Along a similar vein, by reason of the recently enacted “SECURE ACT,” an oft-used trust planning structure called a “conduit trust” will have unintended consequences for unsuspecting clients if not properly addressed and corrected. Before the enactment of the SECURE Act, it was possible to name a trust as a beneficiary of a retirement account after the death of the account owner and still obtain the “stretch” typically associated with required minimum distributions (“RMDs”) based upon the life expectancy of the trust beneficiaries.  Even though the trust was the legal owner of the inherited IRA, the IRS would “see through” the trust’s ownership and use the life expectancy of the trust beneficiary (or beneficiaries) to determine the RMDs.  In this fashion, it was possible to both (1) achieve the sought-after protections of trust ownership, and (2) minimize the income tax implications by “stretching” the withdrawal period over the life expectancy of the trust beneficiary (or beneficiaries). In order to qualify for this preferred “see through trust” tax treatment, however, it was necessary for the trust to be characterized as either a “conduit trust” or as an “accumulation trust.”

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The Death of the Stretch IRA and 2020 Transfer Tax Exemption Amounts

Congress and President Trump recently enacted legislation that, while providing some candy in the average taxpayer’s Christmas stocking, also includes a small lump of coal.  This post (i) makes you aware of the recent legislation that marks the official death of the so-called “stretch IRA,” and (ii) provides the relevant federal and Minnesota state transfer tax thresholds for 2020.

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Use it or Lose It: The Use of Spousal Lifetime Access Trusts

I am suddenly feeling ill.”  I overhear a friend feign a cough as he calls his boss, reporting his absence from work by reason of sickness. As we tee off together from the first hole at our favorite golf course, my friend reports to us, his golfing buddies, that while he has no vacation days remaining, he is fortunate to have one sick day remaining. Since he loses that sick day at the end of the year, he might as well use it by spending this beautiful summer day on the golf course.

In this month’s update, I wish to briefly summarize the current federal estate tax landscape and how a type of irrevocable trust structure called a “Spousal Lifetime Access Trust” could serve to allow high-net-worth clients to “use” their current federal estate tax exemption amounts before these exemptions are lost, either by reason of the “sunset” of current tax law in 2026 or by reason of legislative changes that are likely to occur before then.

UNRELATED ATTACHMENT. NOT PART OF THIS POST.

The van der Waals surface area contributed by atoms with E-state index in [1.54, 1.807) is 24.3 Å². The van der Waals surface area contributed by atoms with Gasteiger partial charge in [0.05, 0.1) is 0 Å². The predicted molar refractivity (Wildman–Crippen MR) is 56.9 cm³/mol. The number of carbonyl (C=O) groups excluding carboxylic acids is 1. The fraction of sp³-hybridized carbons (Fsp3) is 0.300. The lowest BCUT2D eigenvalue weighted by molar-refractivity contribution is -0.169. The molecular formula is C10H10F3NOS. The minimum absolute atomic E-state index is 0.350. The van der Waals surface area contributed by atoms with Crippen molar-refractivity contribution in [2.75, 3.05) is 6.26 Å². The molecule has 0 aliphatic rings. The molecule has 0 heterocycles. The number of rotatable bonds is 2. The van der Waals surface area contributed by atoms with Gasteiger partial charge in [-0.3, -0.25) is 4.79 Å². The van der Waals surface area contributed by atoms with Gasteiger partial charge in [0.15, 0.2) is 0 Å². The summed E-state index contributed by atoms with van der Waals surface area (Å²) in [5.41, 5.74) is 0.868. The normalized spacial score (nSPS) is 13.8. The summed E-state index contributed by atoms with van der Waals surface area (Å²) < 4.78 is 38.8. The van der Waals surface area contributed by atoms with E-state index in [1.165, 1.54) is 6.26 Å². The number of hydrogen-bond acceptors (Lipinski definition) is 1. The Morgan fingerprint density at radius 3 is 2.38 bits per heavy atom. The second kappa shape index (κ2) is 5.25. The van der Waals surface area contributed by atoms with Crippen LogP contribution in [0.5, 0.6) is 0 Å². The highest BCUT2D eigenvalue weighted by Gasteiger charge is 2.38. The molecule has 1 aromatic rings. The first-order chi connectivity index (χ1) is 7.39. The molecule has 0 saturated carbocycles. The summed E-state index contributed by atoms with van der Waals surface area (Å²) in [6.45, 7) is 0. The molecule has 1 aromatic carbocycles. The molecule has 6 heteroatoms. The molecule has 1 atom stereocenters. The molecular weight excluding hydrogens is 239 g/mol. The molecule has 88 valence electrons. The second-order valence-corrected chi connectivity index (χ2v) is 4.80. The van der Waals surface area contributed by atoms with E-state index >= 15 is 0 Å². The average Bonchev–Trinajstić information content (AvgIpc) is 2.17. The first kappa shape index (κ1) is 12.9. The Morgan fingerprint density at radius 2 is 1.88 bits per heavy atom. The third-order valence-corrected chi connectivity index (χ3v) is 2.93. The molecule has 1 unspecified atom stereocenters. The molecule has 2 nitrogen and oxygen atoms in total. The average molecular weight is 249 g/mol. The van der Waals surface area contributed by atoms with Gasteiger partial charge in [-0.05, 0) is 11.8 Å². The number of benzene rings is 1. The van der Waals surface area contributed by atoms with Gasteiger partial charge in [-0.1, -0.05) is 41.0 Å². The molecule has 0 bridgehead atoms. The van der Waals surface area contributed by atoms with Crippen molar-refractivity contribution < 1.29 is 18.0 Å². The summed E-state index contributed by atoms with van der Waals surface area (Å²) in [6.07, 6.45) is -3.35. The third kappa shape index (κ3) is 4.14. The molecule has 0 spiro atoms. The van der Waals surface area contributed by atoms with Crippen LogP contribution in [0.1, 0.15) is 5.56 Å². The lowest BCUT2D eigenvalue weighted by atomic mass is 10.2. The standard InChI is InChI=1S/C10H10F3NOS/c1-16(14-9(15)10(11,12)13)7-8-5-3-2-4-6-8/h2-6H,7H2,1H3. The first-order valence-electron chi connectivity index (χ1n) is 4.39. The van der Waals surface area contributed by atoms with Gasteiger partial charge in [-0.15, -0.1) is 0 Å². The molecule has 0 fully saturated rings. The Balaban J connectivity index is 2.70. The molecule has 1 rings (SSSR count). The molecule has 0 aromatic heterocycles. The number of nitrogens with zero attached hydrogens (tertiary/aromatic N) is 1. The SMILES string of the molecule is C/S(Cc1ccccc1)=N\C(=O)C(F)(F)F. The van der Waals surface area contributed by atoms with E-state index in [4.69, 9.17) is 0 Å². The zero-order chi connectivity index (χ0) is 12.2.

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Planning for Grandchildren

I am not here to see you, son, I’m here to see your kids!  Anyone in my family knows my mother does not play “Minnesota nice;” she says it how it is.  Over Thanksgiving, and really during any family gathering, my mother makes it a point to prioritize time with her beautiful, athletic, and well-adjusted grandchildren.  My siblings and I don’t need to be present for my mother to enjoy Thanksgiving.

Perhaps by reason of seeing their own grandchildren over the Thanksgiving holiday, it seems like I have many discussions this time of year with my clients about how to best provide for their grandchildren through their estate plan. In this month’s update, I provide (i) some of the reasons for why clients decide to provide directly for grandchildren; (ii) the tax rules relevant to making lifetime gifts for grandchildren, and (iii) emphasize the importance of coordinating an estate plan with lifetime gifts.

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Vestigial Estate Planning

Have you listened to any good books on tape recently?

Neither have I, and yet I have not stopped using the term “books on tape” when referencing the audiobooks on my Audible subscription.  My use of the term “books on tape” has caused no shortage of confusion with my children, who have never used a CD player, let alone a cassette player. Just as physicians and biologists are interested in determining what functional use a body part may or may not have, our firm attempts to identify aspects of a client’s estate plan that are only vestiges of the past; that is, anything that has no real current purpose and is just weighing down the clients and their advisors.  Outdated (or “vestigial”) estate planning structures can take several forms, including:  (1) outdated provisions within a client’s legal documents, (2) the investment or bank accounts owned by a client that no longer serve the purpose originally intended, and even (3) an outdated physical medium by which information is being held or communicated.

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This blog is intended to provide the reader with assistance in understanding various estate planning and trust estate planning concepts. In an effort to keep things as digestible as possible, I have tried to keep each blog post as short as possible.  As a result, an astute reader would see that I often fail to address various exceptions to rules or principals, or how various principles relate to one another.  There are a number of moving parts associated with various planning structures summarized on this blog.  In order to achieve your estate planning objectives, it is important that you receive the assistance of an experienced estate planning attorney.  Otherwise, your family may be in a worse position for your having attempted these strategies on your own.  Until we form an attorney-client relationship, you should be aware that your visiting this blog has not formed an attorney-client relationship, and none of this information can be taken as legal advice.  To contact my office about scheduling an appointment, contact us at 612-465-0080.